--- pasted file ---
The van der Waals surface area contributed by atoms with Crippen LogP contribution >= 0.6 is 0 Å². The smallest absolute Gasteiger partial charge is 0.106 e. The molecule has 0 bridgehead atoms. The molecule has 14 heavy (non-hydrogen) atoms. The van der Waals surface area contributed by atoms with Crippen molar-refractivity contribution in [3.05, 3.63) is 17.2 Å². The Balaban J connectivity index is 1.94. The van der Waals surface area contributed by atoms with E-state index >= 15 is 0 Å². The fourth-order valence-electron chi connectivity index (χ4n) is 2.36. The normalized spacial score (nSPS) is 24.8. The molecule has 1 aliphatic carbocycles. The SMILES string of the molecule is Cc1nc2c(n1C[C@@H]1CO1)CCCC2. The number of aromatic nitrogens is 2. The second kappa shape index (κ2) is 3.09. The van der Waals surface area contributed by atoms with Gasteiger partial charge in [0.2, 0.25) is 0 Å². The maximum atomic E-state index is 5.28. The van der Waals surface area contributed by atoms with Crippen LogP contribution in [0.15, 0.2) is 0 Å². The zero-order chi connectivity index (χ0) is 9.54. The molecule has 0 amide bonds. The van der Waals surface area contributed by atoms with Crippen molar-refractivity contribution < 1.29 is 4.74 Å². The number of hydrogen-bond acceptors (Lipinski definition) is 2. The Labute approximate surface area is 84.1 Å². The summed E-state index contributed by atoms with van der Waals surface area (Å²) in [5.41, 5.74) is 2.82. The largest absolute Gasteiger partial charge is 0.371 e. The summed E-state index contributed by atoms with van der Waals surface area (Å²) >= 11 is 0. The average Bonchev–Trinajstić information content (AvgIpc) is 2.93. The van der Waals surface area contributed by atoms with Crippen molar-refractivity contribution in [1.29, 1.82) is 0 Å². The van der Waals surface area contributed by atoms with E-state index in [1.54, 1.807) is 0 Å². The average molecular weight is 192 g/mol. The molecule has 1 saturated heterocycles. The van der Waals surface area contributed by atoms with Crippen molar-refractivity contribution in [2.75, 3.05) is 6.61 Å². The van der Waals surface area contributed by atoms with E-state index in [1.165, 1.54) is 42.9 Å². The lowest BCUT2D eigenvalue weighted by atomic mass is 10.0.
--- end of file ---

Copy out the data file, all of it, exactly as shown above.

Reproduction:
The van der Waals surface area contributed by atoms with Crippen LogP contribution >= 0.6 is 0 Å². The smallest absolute Gasteiger partial charge is 0.106 e. The molecule has 0 bridgehead atoms. The molecule has 14 heavy (non-hydrogen) atoms. The van der Waals surface area contributed by atoms with Crippen molar-refractivity contribution in [3.05, 3.63) is 17.2 Å². The Balaban J connectivity index is 1.94. The van der Waals surface area contributed by atoms with E-state index >= 15 is 0 Å². The fourth-order valence-electron chi connectivity index (χ4n) is 2.36. The normalized spacial score (nSPS) is 24.8. The molecule has 1 aliphatic carbocycles. The SMILES string of the molecule is Cc1nc2c(n1C[C@@H]1CO1)CCCC2. The number of aromatic nitrogens is 2. The second kappa shape index (κ2) is 3.09. The van der Waals surface area contributed by atoms with Gasteiger partial charge in [0.2, 0.25) is 0 Å². The maximum atomic E-state index is 5.28. The van der Waals surface area contributed by atoms with Crippen LogP contribution in [0.15, 0.2) is 0 Å². The zero-order chi connectivity index (χ0) is 9.54. The molecule has 0 amide bonds. The van der Waals surface area contributed by atoms with Crippen molar-refractivity contribution < 1.29 is 4.74 Å². The number of hydrogen-bond acceptors (Lipinski definition) is 2. The Labute approximate surface area is 84.1 Å². The summed E-state index contributed by atoms with van der Waals surface area (Å²) in [5.41, 5.74) is 2.82. The largest absolute Gasteiger partial charge is 0.371 e. The summed E-state index contributed by atoms with van der Waals surface area (Å²) >= 11 is 0. The average Bonchev–Trinajstić information content (AvgIpc) is 2.93. The van der Waals surface area contributed by atoms with Crippen molar-refractivity contribution in [1.29, 1.82) is 0 Å². The van der Waals surface area contributed by atoms with E-state index in [1.54, 1.807) is 0 Å². The average molecular weight is 192 g/mol. The molecule has 1 saturated heterocycles. The van der Waals surface area contributed by atoms with Crippen molar-refractivity contribution in [2.75, 3.05) is 6.61 Å². The van der Waals surface area contributed by atoms with E-state index in [1.165, 1.54) is 42.9 Å². The lowest BCUT2D eigenvalue weighted by atomic mass is 10.0.